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‘Tom of Finland’ movie traces gay icon’s life, art

While some may not know the name Touko Laaksonen, they will unmistakably recognize his homoerotic, fetish art.

Better known as  Tom of Finland — the Finnish artist who’s had a huge influence on late 20th century gay culture — has become an icon within and beyond the LGBTQ community for his stylized, drawings of leather clad and nude muscle men.

Finnish director Dome Karukoski will bring the artist and his story to the big screen with an eponymous biopic that will debut in the U.S. at the Tribeca Film Festival on April 23.

The film follows Laaksonen (Pekka Strang) as he served in World War II, his artistic career and his induction into Los Angeles’ gay scene during the 1950s.

The Tom of Finland Foundation, established in 1984, is based out of Laaksonen’s former Echo Park home, where he retreated to escape the cold Finnish winters. 

The foundation’s work is to preserve and promote Tom of Finland art. The foundation’s archives include not only the largest collection of Tom’s work, but also the largest archive of erotic art in the world —  more than 100,000 items.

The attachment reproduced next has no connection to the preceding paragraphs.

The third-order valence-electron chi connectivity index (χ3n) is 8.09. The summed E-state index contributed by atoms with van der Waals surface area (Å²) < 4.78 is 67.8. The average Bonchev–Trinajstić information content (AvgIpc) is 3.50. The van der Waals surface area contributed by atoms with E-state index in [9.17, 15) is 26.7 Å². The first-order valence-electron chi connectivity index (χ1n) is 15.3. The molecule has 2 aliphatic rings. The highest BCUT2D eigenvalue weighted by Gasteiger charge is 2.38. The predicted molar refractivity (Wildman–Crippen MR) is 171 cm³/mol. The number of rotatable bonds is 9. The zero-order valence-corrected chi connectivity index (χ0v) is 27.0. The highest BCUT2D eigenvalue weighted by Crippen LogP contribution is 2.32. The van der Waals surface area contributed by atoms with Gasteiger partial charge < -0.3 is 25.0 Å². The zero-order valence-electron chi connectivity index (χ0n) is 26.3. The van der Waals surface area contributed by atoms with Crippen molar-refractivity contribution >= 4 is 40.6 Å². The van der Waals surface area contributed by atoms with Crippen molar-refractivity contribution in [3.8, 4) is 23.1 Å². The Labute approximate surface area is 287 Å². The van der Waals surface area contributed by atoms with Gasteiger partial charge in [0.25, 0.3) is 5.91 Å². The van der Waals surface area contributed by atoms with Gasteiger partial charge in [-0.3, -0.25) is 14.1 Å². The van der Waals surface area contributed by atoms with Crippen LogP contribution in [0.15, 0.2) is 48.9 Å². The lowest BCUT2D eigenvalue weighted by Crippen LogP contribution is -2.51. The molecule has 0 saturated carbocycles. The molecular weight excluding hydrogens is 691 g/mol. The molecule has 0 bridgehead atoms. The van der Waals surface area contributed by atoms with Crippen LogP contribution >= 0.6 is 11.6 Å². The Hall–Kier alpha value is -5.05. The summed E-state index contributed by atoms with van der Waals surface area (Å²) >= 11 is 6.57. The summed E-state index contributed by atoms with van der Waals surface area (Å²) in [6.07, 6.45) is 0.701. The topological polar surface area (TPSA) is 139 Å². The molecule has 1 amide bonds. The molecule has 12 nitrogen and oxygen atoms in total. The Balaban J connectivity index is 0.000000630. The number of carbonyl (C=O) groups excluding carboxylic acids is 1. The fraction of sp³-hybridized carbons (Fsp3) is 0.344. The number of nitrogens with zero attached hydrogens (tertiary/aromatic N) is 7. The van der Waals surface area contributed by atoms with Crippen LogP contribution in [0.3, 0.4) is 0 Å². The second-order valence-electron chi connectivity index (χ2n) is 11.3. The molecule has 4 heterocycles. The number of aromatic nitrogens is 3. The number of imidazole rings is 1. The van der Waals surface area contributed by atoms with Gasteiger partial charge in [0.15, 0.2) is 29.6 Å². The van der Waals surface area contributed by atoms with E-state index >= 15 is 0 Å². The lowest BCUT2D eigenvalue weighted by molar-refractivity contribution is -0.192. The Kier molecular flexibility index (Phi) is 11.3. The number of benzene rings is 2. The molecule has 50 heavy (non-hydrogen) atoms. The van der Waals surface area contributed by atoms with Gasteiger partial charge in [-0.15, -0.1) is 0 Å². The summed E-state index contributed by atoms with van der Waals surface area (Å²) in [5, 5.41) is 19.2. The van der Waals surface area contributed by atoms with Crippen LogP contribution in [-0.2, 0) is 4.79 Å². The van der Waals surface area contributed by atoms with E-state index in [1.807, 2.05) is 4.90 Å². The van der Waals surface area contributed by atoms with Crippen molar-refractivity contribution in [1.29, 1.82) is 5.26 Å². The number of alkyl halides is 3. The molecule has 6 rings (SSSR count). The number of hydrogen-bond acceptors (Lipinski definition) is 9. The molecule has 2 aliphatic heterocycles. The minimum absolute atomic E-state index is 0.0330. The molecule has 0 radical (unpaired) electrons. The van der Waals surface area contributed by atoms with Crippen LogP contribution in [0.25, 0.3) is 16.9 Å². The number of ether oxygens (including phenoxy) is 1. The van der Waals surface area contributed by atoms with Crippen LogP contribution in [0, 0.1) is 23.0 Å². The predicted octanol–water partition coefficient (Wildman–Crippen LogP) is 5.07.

Pekka Strang, center, plays Touko Valio Laaksonen, aka Tom of Finland, in the biopic “Tom of Finland.” Photo: Protagonist Pictures.

About the author

Phillip Zonkel

Award-winning journalist Phillip Zonkel spent 17 years at Long Beach's Press-Telegram, where he was the first reporter in the paper's history to have a beat covering the city's vibrant LGBTQ. He also created and ran the popular and innovative LGBTQ news blog, Out in the 562.

He won two awards and received a nomination for his reporting on the local LGBTQ community, including a two-part investigation that exposed anti-gay bullying of local high school students and the school districts' failure to implement state mandated protections for LGBTQ students.

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